“Our vision is that St. Mary’s might be a resource for spiritual growth for anyone in the wider community” says St. Mary’s rector, Rev. Michael Burke. “It doesn’t matter what faith community that you belong to, or none at all. Come on in. No matter what your perspective is, you’ll probably find someone here who agrees with you.”

In response to my question about what portion of his lectures will focus on Thomas Merton’s work, Grant indicated he plans on devoting one-half to two-thirds of them to Merton. In seminary, he studied Merton, recalling that “The Inner Experience” had just been published. Grant said he was “struck by the interplay between Thomas Merton’s being drawn into the monastery and his inner/outer life.” Merton’s humanity and devotion to the spiritual path proved to be an inspiration to Grant.

“The more we’re called to contemplation, the fruits are action,” he says. Merton wasn’t sure of mystical experiences, Grant noted, but his life seemed to be punctuated by them (he’ll talk about three of those.)

A number of Merton devotees will be attending these lectures. Last year an informal chapter of the International Thomas Merton Society was formed here and representatives will be on hand to offer membership and meeting information to those interested.

Memories of Merton stirred in Alaska and beyond

An undated photo provided by Cordova's Mark Heidbrink shows, from left, Heidbrink's father John Heidbrink, contemplative Catholic monk and author Thomas Merton and Buddhist monk and peace activist Thích Nhất Hạnh. Heidbrink's was one of several memories of Merton shared by Alaskans after a recent column recounting his time in the state. Courtesy of Mark Heidbrink
An undated photo provided by Cordova’s Mark Heidbrink shows, from left, Heidbrink’s father John Heidbrink, contemplative Catholic monk and author Thomas Merton and Buddhist monk and peace activist Thích Nhất Hạnh. Heidbrink’s was one of several memories of Merton shared by Alaskans after a recent column recounting his time in the state.  Courtesy of Mark Heidbrink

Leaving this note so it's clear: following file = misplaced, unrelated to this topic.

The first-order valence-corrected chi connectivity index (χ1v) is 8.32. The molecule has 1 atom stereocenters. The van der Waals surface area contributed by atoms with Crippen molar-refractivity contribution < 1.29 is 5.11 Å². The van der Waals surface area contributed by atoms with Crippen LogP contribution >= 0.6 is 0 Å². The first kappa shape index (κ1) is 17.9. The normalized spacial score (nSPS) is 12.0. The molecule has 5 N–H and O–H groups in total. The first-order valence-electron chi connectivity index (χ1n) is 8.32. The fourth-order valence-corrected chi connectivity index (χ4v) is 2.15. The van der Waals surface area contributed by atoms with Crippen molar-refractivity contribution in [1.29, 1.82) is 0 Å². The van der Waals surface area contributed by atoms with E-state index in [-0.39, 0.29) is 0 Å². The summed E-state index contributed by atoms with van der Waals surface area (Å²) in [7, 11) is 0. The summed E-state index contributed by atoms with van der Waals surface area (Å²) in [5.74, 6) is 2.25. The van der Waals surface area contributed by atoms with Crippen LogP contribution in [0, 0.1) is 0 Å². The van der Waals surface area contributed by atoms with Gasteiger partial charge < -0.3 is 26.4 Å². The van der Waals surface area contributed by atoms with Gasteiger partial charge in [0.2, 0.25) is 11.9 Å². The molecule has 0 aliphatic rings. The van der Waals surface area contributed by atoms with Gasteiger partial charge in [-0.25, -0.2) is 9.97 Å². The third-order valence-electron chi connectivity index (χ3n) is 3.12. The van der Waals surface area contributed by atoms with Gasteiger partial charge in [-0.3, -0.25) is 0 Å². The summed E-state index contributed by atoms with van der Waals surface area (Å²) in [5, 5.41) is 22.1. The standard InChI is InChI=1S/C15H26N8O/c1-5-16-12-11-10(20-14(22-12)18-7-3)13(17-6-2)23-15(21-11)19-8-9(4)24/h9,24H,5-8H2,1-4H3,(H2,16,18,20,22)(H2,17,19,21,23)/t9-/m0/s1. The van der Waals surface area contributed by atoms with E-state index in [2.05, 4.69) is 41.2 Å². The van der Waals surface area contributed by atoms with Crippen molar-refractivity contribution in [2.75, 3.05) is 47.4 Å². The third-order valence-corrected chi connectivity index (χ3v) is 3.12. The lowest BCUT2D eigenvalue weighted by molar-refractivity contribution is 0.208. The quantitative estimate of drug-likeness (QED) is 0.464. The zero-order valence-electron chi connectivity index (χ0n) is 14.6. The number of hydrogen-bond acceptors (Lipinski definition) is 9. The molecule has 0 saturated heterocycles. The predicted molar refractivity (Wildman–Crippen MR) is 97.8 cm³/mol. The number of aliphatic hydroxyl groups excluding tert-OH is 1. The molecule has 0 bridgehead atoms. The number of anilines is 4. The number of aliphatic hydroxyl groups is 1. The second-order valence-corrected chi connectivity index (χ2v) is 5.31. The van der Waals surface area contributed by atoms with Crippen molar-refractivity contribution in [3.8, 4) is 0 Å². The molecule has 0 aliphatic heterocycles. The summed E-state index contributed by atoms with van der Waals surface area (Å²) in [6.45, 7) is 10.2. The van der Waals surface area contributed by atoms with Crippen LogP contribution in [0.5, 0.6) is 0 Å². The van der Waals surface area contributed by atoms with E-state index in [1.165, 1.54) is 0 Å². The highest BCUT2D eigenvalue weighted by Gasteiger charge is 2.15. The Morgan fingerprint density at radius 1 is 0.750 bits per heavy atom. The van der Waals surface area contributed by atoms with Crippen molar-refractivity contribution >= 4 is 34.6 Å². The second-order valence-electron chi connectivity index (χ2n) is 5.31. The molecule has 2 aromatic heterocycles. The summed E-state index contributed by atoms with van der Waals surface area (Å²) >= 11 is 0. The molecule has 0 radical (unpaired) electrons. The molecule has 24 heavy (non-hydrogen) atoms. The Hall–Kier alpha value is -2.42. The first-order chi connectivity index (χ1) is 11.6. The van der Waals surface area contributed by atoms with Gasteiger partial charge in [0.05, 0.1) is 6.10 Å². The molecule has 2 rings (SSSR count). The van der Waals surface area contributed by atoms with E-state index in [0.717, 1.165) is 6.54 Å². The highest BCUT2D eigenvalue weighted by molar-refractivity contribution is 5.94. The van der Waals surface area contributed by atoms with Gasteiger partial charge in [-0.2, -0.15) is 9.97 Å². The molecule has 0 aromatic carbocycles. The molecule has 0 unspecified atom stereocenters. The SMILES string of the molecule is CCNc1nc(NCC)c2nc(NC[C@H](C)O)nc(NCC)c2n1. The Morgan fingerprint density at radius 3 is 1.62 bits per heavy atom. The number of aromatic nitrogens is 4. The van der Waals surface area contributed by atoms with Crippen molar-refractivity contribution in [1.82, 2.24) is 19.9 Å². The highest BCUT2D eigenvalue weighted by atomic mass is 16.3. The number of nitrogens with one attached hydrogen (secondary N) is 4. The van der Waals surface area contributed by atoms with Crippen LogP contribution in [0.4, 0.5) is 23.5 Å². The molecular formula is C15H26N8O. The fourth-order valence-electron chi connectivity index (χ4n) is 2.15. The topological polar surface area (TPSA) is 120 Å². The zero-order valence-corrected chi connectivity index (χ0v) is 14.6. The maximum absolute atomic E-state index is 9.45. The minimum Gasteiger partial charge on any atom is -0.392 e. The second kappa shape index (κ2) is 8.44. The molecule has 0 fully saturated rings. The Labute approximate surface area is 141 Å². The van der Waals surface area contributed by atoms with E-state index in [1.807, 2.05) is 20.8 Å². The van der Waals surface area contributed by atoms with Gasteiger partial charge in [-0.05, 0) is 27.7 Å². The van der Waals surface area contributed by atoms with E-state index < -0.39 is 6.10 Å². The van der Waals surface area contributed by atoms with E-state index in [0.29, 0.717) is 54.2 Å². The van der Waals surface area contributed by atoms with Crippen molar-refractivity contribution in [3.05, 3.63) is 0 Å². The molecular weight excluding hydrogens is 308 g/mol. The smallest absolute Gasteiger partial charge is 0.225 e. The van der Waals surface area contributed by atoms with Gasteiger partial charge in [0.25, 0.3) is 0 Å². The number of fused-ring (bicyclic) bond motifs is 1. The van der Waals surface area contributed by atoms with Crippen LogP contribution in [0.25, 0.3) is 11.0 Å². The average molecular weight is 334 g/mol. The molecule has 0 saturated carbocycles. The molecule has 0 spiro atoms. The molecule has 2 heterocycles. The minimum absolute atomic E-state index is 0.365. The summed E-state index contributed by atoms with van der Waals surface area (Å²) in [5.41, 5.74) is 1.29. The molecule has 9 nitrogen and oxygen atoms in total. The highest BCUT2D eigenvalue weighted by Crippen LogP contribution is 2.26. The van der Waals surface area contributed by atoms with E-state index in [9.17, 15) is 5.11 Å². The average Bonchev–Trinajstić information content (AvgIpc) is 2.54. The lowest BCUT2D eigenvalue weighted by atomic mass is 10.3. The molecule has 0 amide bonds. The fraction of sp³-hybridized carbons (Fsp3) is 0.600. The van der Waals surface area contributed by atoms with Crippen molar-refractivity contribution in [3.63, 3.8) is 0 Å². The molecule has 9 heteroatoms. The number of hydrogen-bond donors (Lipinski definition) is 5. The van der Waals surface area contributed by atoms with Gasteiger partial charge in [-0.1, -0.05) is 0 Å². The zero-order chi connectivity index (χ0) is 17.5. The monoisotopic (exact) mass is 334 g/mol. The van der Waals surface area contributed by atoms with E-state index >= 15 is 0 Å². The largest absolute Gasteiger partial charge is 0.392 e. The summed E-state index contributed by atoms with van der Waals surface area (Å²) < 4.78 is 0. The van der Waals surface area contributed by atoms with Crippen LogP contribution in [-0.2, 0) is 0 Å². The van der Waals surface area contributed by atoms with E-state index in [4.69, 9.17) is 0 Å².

My Sept. 11 column about Thomas Merton’s brief stay in Alaska jolted Merton memories across the U.S. Then Pope Francis invoked a memory of Merton in his recent address to Congress. In this column, I’m sharing several voices of those who contacted me about Merton in the days that followed.

One amazing story comes from John Smelcer, former 20-year resident of Eagle River. He wrote, saying: “This spring and summer, I came into possession of all of Thomas Merton’s personal possessions, including all the clothes you’ve ever seen him wear, including his religious clothing, and his Gethsemani work clothes. The treasure trove also included previously unknown photographs, letter, and the last poem he ever wrote, stuffed in a pocket of the clothes that were returned from Thailand with his body. The poem was dated the day before his death.”

Smelcer, writing a book about this experience, has donated the bulk of this trove to the Thomas Merton Center at Bellarmine University in Louisville, Kentucky. He added: “I have letters he wrote in the days before he left on his fateful trip in which he says his trip was simply to attend a conference in Bangkok. I also have the letter sent from the conference to the abbott of Gethsemani the day after Merton died in which the delegates there say again how the conference was mostly organized so that religious could meet Merton. I wonder if in the Alaska Journal he meant that these places (Eagle River, et al) would be a good place for contemplative orders, but I know that he was very, very happy at Gethsemani…after all, he had only recently had his hermitage in the hills built.” Smelcer was recently interviewed on KBIA, Mid-Missouri Public Radio. It’s a fascinating listen, filling in many gaps. The listening and reading link is at tinyurl.com/oqad8z6.

“This donation is significant as, prior to it, the Merton Center had very, very little in the way of personal artifacts that had belonged to Merton,” said Dr. Paul Pearson, the Thomas Merton Center’s director. “As an orphan there was just no one to keep things from his childhood, and so we have just a handful of photographs. As a monk he wasn’t interested in these kinds of things. He was certainly concerned in later years that his papers would be preserved, but not personal items.”

About Merton’s quest for solitude, Pearson said: “Merton was certainly seeking somewhere that would afford him more solitude than his hermitage at Gethsemani. Just a couple of days before his death he wrote to his friend John Howard Griffin saying that he hadn’t found anywhere better than his hermitage at Gethsemani ‘which is, after all, a great place.’”

Rosemary Marto, a former nun of the Precious Blood community, Merton’s host in Eagle River, had strong memories of him.